Amendment: The article has been changed to state that the Suez plant is near to Avonmouth Docks, and not on the port’s land as previously stated.
Avonmouth’s long-suffering residents are exasperatingly familiar with the ugly side of waste. With numerous waste processing plants in the area, there are ongoing frustrations with flies, dust and explosions – and concerns about pollution.
As well as various plants which sort and process recyclables, the industrial area in and around the docks are where hundreds of thousands of tonnes of waste meets its final end, by being burned.
Incineration as a waste disposal method has rocketed in the last decade, following a move away from heavily-taxed landfill; the UK now has over 40 incinerators for municipal (black bag) waste, up from 23 in 2010, with 18 more in the pipeline around the country. Even though plastic waste and recycling are in the spotlight more than ever, a total of 11m tonnes of rubbish went up in smoke in 2018 – and the amount is rising.
Each year, 175,000 tonnes of waste – three quarters of which is brought from London nightly by train – is burned in a Suez plant near to Avonmouth docks. Next year, waste behemoth Viridor will open its new 350,000 tonne capacity incinerator down the road, which will burn black bag waste from the west of England.
But the industry is under increasing scrutiny as communities around the UK oppose plants on their doorsteps, and controversy surrounds their environmental impact through emissions of air pollutants and the carbon cost of burning our waste wholesale.
At the same time, the energy harnessed from incinerators is touted as a ‘low carbon’ form of heat energy; including in Bristol’s plans for ‘district heating’, a cornerstone of the city’s move to carbon neutrality – which it hopes to achieve from direct emissions by 2030. So is energy from waste a clean and crucial industry, or an environmental nightmare?
Companies such as Viridor use ‘green’ language to describe their operations. The Avonmouth plant, Viridor says, “will use safe, environmentally sustainable and reliable technology to divert 320,000 tonnes of waste from landfill”. The waste is called ‘non-recyclable’ or ‘residual’ – but is it really?
“Well, people put anything in their black bags, including a lot of stuff that could be recycled… stuff that shouldn’t go in there because technically it’s illegal to put it in there… You’ve got all sorts of nasty toxins going through those burners,” says Julian Kirby, a researcher with Friends of the Earth. “Nobody is splitting open those black bags and checking what’s inside and taking out the stuff that shouldn’t be going into an incinerator.”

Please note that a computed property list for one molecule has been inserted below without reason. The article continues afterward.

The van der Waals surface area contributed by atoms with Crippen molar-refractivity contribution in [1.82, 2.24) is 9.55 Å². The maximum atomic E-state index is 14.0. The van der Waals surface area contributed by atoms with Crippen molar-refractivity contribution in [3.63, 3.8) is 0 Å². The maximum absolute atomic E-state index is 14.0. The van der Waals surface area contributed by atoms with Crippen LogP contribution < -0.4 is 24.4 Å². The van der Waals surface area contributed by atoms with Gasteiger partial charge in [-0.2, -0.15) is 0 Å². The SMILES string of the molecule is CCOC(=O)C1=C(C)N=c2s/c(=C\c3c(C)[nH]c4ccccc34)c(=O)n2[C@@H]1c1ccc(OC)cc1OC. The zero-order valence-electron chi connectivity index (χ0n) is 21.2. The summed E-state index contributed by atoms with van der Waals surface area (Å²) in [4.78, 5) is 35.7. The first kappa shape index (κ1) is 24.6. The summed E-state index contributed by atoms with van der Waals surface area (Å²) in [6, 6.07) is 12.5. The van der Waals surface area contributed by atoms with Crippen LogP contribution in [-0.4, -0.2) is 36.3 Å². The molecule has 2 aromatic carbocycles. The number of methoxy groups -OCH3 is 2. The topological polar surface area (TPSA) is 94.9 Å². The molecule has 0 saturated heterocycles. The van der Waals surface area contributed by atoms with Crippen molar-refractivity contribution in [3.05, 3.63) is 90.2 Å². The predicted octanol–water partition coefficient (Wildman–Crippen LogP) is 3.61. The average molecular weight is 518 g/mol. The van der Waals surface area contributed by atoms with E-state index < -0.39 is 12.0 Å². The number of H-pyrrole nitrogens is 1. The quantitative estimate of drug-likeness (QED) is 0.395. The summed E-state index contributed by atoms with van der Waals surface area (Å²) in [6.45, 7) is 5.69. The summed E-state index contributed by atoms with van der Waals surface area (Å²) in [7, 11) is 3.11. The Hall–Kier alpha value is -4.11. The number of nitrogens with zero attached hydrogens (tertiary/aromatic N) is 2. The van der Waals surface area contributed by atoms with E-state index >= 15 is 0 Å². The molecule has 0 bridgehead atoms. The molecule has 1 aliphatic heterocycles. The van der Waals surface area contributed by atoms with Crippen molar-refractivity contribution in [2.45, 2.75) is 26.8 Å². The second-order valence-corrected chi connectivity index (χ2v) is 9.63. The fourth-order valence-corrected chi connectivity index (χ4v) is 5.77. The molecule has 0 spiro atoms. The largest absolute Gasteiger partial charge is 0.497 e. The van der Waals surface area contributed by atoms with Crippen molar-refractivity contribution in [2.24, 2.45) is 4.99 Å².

Also, incineration doesn’t completely prevent landfilling: the burning process reduces the volume of the waste by two-thirds. The resulting ash needs to be landfilled, along with the highly toxic ‘fly ash’ that is produced in the filters of the plants’ chimneys.
Given the fuel is our rubbish, it’s not surprising that some rather unpleasant chemicals are produced (despite significant advances in the cleanliness of modern incinerators compared to older plants). Analysis of self-reported emissions from incinerator operators released last year suggests they are significant emitters of particulate matter (PM) and carbon dioxide.
PM is linked to a range of serious health impacts, from respiratory problems to miscarriage and dementia. UKWIN (UK Without Incineration Network) also exposed how an Environment Agency loophole allowed incinerator PM emissions to go unmonitored. Almost all incinerators meet the reporting threshold for PM, but only five reports were made in 19 years.
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UKWIN found that based on incinerator operators’ own emissions reporting for the year 2015, the PM pollution released into the air was equivalent to the emissions of more than a quarter of a million 40-tonne lorries travelling 75,000 miles (120,000 km) per year.
The incinerators also emit significant quantities of carbon. According to Shlomo Dowen, coordinator of UKWIN, “42 incinerators in 2015 emitted a total of nearly 11 million tonnes of CO2, about five million tonnes from fossil fuel sources such as burning plastic. That was associated with a cost to society of £325m just for that year”. That number includes the climate cost but not potential health impacts caused by the particulate pollution released.